The report noted that many SMR designs are being developed spanning a range of power outputs and aiming to cater for various end uses.
“At present, nearly 80 SMR designs are under development and licensing stages, and a few of them are at deployment and operational stages globally” It categorises them as land-based water-cooled SMRs; marine based water cooled SMRs; high-temperature gas-cooled SMRs (HTGRs); liquid metal-cooled fast neutron spectrum SMRs (LMFRs); molten salt reactor SMRs (MSRs); and microreactors (MRs).”
It also said that a few SMR designs “have achieved some milestones like preliminary regulatory approvals, construction, operation and grid connection, noting that two SMR projects have reached operational stage globally.” These are Russia’s Akademik Lomonosov, the world’s first floating power unit, which began commercial operation in May 2020 and China’s HTR-PM demonstration SMR which was grid-connected in December 2021.
According to the report: “The international harmonisation of licensing process and regulatory requirements of SMRs will be crucial for speedy maturity of the designs, reducing time of construction and installation and optimise overall costs. SMR manufacturing on a large scale requires enabling frameworks such as policy, regulatory readiness, legal, safety, security and safeguards. The IAEA (International Atomic Energy Agency) is playing a crucial role in enabling the creation of these frameworks through initiatives such as the Nuclear Harmonisation and Standardisation Initiative (NHSI), SMR Regulators’ Forum, Coordinated Research Projects (CRPs), etc.”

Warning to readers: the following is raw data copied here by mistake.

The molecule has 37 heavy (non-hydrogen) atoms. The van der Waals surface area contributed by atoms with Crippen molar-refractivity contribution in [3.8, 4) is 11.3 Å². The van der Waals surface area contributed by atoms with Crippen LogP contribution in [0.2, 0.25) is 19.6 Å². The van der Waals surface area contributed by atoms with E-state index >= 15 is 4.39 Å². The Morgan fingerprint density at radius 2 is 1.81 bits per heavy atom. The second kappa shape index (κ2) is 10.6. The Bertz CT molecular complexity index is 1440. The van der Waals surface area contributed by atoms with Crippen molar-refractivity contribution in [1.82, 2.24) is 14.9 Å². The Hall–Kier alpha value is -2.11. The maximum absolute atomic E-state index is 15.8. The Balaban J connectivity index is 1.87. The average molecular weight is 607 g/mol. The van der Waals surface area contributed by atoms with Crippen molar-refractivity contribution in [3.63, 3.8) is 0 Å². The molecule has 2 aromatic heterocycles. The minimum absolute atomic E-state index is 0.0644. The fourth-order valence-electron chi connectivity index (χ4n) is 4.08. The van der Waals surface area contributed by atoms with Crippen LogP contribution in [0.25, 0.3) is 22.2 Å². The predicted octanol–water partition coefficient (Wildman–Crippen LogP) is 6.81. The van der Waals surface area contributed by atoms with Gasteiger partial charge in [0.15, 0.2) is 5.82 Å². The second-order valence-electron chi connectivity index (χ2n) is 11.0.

In an interview earlier with Nuclear Asia, the former Principal Adviser of India’s Department of Atomic Energy (DAE), and former Vice Chancellor, Homi Bhabha National Institute, Ravi Grover, said that India can make small modular reactors as it has the talent pool. He said that India has already built a small reactor that powers its nuclear submarine INS Arihant.
Grover noted that in its initial stages, the Indian nuclear programme used small reactors of less than 300 MW capacity that were developed indigenously, and that Indian industry makes a substantial contribution in the manufacture of most reactors in India.